Female 55 (85) 14 (82) 20 (87) 21 (84) 0.92
Age (yrs)          
  20–34 31 (48) 8 (47) 12 (52) 11 (44)  
  ≥35–47 34 (52) 9 (53) 11 (48) 14 (56) 0.85
Ethnicity          
  Native Norwegian 58 (89) 16 (94) 21 (91) 21 (84) 0.54
Educational attainment          
  Higher education 37 (57) 13 (77) 9 (39) 15 (60) 0.06
Weight status          
  Overweight/obese§ 13 (20) 4 (24) 5 (22) 4 (16) 0.81
Physical activity level          
  Physically active|| 46¶ (82) 11 (73) 16 (80) 19 (91) 0.40
NND, New Nordic Diet. *p-values calculated from Chi-square test for independence (χ2). Both parents born in Norway. ≥4 years of university or college education. §Body mass index ≥25 kg/m2. ||>21.5 min/day with moderate and vigorous physical activity, in bouts of at least 10 min duration, measured by the activity monitor SenseWear Armband Mini. ¶For physical activity level n=56; 15, 20, and 21 parents categorized into low, medium, and high NND, respectively.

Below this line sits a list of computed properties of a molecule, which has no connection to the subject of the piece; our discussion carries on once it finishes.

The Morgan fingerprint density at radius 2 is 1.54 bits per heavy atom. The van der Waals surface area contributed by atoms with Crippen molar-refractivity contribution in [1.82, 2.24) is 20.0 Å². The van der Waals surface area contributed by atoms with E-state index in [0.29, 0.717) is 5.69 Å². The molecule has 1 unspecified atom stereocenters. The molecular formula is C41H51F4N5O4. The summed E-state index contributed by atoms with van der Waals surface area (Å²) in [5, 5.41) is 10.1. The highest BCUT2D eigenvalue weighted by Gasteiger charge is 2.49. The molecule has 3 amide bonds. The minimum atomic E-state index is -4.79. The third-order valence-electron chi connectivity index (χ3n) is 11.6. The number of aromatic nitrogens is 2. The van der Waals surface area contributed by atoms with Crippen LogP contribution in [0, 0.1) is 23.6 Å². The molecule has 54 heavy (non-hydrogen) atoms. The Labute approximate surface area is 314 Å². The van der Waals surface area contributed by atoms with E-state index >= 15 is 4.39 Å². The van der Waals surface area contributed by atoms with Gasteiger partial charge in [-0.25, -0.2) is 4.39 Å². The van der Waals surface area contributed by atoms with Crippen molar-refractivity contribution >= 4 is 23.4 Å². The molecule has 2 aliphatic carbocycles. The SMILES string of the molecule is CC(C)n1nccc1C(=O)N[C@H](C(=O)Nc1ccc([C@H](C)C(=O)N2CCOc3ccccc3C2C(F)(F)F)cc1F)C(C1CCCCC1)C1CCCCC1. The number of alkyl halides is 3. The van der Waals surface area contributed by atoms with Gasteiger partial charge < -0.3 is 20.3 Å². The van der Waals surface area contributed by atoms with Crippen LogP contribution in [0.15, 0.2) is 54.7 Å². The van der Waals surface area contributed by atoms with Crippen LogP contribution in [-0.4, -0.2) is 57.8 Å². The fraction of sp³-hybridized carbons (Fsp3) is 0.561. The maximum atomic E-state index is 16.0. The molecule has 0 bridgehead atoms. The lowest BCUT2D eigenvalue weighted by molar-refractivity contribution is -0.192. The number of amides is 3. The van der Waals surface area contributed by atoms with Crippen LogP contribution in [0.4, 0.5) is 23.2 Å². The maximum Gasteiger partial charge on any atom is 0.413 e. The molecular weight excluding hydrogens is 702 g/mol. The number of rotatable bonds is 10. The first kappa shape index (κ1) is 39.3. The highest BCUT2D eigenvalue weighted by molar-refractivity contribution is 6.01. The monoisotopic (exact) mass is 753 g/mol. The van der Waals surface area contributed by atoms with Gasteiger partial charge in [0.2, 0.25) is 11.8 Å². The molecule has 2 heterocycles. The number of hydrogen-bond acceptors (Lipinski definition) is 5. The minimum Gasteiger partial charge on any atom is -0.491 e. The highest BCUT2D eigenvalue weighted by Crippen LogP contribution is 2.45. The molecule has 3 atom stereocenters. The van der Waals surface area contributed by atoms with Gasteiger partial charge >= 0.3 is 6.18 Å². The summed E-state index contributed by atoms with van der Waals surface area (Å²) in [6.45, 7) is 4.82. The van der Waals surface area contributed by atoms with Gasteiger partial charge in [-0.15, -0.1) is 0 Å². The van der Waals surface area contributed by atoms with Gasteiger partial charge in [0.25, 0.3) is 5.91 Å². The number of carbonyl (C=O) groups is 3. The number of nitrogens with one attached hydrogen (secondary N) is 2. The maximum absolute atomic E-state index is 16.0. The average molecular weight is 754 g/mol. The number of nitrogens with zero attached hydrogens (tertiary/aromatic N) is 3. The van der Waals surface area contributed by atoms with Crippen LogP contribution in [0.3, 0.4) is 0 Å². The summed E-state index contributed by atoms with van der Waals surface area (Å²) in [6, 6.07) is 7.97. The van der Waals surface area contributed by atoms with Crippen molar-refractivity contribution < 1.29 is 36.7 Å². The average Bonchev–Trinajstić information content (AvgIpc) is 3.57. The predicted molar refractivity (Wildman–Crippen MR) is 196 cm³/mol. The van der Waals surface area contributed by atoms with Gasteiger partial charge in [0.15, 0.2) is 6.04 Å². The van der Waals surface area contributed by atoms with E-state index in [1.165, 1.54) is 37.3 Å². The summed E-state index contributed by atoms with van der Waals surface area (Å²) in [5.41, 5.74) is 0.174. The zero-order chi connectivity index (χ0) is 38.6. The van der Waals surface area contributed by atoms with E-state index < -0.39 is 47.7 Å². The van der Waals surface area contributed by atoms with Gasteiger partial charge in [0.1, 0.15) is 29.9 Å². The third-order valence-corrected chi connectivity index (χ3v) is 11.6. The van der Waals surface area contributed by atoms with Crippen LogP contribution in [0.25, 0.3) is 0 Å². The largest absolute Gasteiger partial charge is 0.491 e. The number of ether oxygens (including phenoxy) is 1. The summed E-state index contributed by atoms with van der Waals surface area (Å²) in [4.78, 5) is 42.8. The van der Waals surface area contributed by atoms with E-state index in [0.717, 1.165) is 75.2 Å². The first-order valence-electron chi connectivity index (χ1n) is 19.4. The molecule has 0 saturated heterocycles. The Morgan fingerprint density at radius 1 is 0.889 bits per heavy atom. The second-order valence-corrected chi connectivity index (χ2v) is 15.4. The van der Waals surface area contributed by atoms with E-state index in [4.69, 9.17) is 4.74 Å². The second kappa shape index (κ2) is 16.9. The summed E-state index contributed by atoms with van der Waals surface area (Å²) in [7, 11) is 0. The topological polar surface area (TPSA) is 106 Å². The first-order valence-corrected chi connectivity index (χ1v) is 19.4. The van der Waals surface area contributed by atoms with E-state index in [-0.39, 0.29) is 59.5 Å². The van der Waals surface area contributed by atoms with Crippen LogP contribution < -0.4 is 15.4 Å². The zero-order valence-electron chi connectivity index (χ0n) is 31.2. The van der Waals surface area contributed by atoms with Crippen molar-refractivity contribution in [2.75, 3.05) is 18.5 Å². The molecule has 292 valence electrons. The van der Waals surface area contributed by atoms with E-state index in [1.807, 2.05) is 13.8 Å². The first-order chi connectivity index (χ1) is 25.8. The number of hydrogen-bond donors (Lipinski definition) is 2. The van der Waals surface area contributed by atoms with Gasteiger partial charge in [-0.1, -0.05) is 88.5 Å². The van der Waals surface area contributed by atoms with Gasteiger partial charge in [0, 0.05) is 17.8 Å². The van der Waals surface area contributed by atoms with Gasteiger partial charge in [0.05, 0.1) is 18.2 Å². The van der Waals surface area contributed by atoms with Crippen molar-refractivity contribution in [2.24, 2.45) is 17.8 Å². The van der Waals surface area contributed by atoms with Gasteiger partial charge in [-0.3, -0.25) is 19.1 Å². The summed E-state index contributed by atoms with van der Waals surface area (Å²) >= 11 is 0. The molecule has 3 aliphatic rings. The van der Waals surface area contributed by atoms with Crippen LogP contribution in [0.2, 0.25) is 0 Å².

Different consumption of selected foods (Table 2) across NND groups was detected for meat (p=0.004), fruits and berries (p=0.004), and margarines (p=0.05), entailing that those classified as ‘low’ NND adherers reported the highest consumption of meat and margarines, while ‘high’ NND adherers reported the largest intake of fruits and berries. For the other foods assessed, that is, fresh and frozen vegetables, fruit juice, whole grain products, refined grain products, fish, low-fat dairy products, fatty dairy products, vegetable oils, butter, chocolate, candies and sugar-sweetened beverages, and water, no significant differences were observed. The relative intake of dietary fiber (E%) differed significantly across NND groups; fiber contributed with 2.7 E%, 2.4 E%, and 2.1 E% (p=0.02), in ‘high’, ‘medium’, and ‘low’ NND adherers, respectively. For added sugar and sodium, no differences according to NND classifications were found. Likewise, energy intake and energy expenditure did not differ across NND groups (Table 2).